In real life, hipchickindc is licensed as a real estate broker in the District of Columbia, and as a real estate salesperson in Maryland. Unless specifically noted, neither she nor the company that she is affiliated with represented any of the parties or were directly involved in the transaction reported below. Unless otherwise noted, the source of information is Metropolitan Regional Information Systems (MRIS), which is the local multiple listing system. Information is deemed reliable but not guaranteed.
Featured Properties: 1344 Taylor St NW
Original List Price: $675,000.
List Price at Contract: $499,000.
List Date: 10/19/2009
Days on Market: 134
Settled Sales Price: $517,500.
Settlement Date: 03/25/2010
Seller Subsidy: $12,500.
Bank Owned?: No, but is listed as a short sale
Type Of Financing: FHA
Original GDoN Post is: here.
Listing is: here.
I’ve had a few requests to do a Good Deal or Not Revisited (GDoN-R) on 3600 13th St NW, which is that huge detached single family house at 13th and Otis. Someone noticed a “SOLD” sign on it this week. I touched base with the listing agent, Denise Champion, and she says they should be headed to settlement this week. If it happens, I promise I’ll do that one next week.
Today’s GDoN-R is one of few short sales that I’ve seen come to fruition in DC. They are all over the suburbs, but make up a very small percentage of our inventory downtown. I’ve posted in the past about short sales, but for anybody who is not familiar with the concept, it means that the owner of the property owes more to their mortgage lender than the current market value of the property. When a prospective purchaser writes an offer, it is technically ratified between the purchaser and the seller, however, there is a contingency for a “third party approval”. Depending on who that third party is, whether there is a second trust on the property, and whether the moon and stars are in correct alignment, these things can take many months to move forward. Often, by the time the bank has approved a short sale, the buyer has chosen to move on to another property. In any case, for all parties involved, it is an exercise in patience (or futility…I had a property under contract as a short sale, only to find out that the foreclosure had already gone through, despite the seller having had ongoing communication with a short sale negotiator. The buyer was heart broken. After months of attempting to contact the trustee and REO execs at the bank, we ended up catching the foreclosure immediately upon being listed and fortunately had a sympathetic listing agent involved. The buyer should go to settlement next week.) Continues after the jump.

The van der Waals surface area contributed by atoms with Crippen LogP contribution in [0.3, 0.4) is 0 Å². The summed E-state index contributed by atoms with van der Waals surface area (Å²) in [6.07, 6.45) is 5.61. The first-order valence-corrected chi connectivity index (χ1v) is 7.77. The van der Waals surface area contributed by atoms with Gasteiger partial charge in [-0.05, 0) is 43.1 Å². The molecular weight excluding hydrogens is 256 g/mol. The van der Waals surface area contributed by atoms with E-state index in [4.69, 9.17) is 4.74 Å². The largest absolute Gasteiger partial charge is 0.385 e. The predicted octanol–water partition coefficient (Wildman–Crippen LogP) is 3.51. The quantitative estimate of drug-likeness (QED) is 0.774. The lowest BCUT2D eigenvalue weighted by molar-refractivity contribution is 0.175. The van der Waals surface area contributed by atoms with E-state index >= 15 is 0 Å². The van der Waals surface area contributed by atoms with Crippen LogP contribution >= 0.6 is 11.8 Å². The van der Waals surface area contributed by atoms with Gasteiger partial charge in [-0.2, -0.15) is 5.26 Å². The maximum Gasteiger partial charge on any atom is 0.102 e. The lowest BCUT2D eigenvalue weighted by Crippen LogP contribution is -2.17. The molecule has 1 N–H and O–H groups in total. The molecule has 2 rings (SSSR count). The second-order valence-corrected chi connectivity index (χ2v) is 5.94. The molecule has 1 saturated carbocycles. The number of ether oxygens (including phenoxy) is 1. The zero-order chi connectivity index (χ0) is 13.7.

In this case, the listing comments mention that the “short sale is almost approved”. This indicates that there probably was an initial contract but that the original buyer didn’t want to wait around. That set the stage for the next buyer, who was able to take advantage of the approval already in progress. Most banks have not been willing to even consider looking at paperwork for a potential short sale before there is a contract in hand. There was recent legislation passed that affects banks who are participating in the Home Affordable Modification Program (HAMP). Those banks are now supposed to respond to listing agents within a specified period of time, before the property even goes on the market. With the amount of backlog being reported, it’ll be interesting to see how readily these changes take place.